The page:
So here I am, 5 years later. Those bloggers are still important, clean-eating, accurate-shooting, strong people. And we’re all still relatively successful business owners. And my best friend, the witness to the “never-a-blog” promise, is a business owner in my back yard.

I’ve learned a lot about myself by reading other people’s blogs. And I’ve learned a lot about myself by imagining what I could say to the world if I had a Facebook alias. I’ve learned a lot about myself by having three absolutely miserable Decembers in a row. One of which was the December when my best friend turned into my competitor.

But here’s the point: until now, my perception of blogs has been that they’re a virtual platform on which self-important people pontificate. Until now, I’ve been content to believe that what I present on the training floor, or in a competition, or in a business meeting, is enough to define who I am in my newfound professional calling. But the fascinating thing about statements that start with “until now” is that they inherently represent something you once believed to be true that you no longer believe as such. And so, here I am. A congregant of the wordpress congregation. A victim of the free template oligarchy. A humble, self-important contributor to the virtual history of the modern world.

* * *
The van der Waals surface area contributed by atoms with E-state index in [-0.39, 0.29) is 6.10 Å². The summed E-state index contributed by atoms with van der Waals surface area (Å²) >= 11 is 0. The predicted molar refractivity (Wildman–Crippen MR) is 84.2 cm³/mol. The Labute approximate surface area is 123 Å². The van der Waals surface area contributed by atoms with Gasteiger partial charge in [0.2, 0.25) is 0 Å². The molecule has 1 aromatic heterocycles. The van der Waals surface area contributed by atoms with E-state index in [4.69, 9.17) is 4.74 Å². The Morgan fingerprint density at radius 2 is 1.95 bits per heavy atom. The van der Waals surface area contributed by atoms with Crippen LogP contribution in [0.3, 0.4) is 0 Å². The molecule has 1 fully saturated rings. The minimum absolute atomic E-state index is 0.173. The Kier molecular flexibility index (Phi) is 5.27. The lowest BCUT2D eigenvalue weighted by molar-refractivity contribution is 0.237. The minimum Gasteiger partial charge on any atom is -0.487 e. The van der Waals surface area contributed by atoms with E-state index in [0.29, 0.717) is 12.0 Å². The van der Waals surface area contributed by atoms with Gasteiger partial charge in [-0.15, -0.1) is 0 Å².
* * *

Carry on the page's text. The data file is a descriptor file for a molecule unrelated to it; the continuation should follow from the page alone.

I’m a business owner. A martial artist. An athlete. A lesbian. A pitbull parent. A divorcée. A gen-X or gen-Y’er, depending on who you ask. A graphic designer. A gardener. A math geek. A band geek. A cook or a foodie, depending on who you ask. An omnivore. A pragmatist. An autistic who is not young enough to have been diagnosed as such. A dreamer. A worker. And now, a blogger. I’ve got a lot to say, and a whole weird virtual world to whom to say it.

And I’d like to believe, I’ve got a better grasp on grammar than most folks.